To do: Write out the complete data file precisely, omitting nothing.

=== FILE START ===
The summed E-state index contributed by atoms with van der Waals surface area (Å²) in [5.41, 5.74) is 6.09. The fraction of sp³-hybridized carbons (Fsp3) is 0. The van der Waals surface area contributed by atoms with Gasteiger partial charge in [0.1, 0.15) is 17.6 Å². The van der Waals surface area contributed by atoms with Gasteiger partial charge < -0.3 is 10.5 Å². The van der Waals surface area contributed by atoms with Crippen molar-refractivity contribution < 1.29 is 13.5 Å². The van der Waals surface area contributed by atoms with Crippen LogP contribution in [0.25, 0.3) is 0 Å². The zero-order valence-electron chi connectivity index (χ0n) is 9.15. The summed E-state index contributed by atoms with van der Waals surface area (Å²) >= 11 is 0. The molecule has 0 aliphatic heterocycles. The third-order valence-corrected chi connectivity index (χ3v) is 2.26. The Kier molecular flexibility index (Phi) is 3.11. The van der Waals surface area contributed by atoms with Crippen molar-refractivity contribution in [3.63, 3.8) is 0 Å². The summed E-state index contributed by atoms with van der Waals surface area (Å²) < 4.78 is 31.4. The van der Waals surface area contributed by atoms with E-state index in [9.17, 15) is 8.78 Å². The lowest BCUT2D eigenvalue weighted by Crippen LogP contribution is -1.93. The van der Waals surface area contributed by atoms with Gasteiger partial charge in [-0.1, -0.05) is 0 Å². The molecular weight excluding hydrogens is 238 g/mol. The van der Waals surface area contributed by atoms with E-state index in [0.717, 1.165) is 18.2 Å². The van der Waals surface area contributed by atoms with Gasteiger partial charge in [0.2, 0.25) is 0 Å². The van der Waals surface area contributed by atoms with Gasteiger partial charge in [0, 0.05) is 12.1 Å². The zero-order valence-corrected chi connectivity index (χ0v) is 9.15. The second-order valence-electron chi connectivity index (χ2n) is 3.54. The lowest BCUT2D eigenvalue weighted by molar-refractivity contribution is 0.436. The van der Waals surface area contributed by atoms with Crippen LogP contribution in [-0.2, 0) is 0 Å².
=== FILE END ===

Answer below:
The summed E-state index contributed by atoms with van der Waals surface area (Å²) in [5.41, 5.74) is 6.09. The fraction of sp³-hybridized carbons (Fsp3) is 0. The van der Waals surface area contributed by atoms with Gasteiger partial charge in [0.1, 0.15) is 17.6 Å². The van der Waals surface area contributed by atoms with Gasteiger partial charge < -0.3 is 10.5 Å². The van der Waals surface area contributed by atoms with Crippen molar-refractivity contribution < 1.29 is 13.5 Å². The van der Waals surface area contributed by atoms with Crippen LogP contribution in [0.25, 0.3) is 0 Å². The zero-order valence-electron chi connectivity index (χ0n) is 9.15. The summed E-state index contributed by atoms with van der Waals surface area (Å²) >= 11 is 0. The molecule has 0 aliphatic heterocycles. The third-order valence-corrected chi connectivity index (χ3v) is 2.26. The Kier molecular flexibility index (Phi) is 3.11. The van der Waals surface area contributed by atoms with Crippen molar-refractivity contribution in [3.63, 3.8) is 0 Å². The summed E-state index contributed by atoms with van der Waals surface area (Å²) < 4.78 is 31.4. The van der Waals surface area contributed by atoms with E-state index in [9.17, 15) is 8.78 Å². The lowest BCUT2D eigenvalue weighted by Crippen LogP contribution is -1.93. The van der Waals surface area contributed by atoms with Gasteiger partial charge in [-0.1, -0.05) is 0 Å². The molecular weight excluding hydrogens is 238 g/mol. The van der Waals surface area contributed by atoms with E-state index in [0.717, 1.165) is 18.2 Å². The van der Waals surface area contributed by atoms with Gasteiger partial charge in [0.2, 0.25) is 0 Å². The van der Waals surface area contributed by atoms with Gasteiger partial charge in [0, 0.05) is 12.1 Å². The zero-order valence-corrected chi connectivity index (χ0v) is 9.15. The second-order valence-electron chi connectivity index (χ2n) is 3.54. The lowest BCUT2D eigenvalue weighted by molar-refractivity contribution is 0.436. The van der Waals surface area contributed by atoms with Crippen LogP contribution in [-0.2, 0) is 0 Å².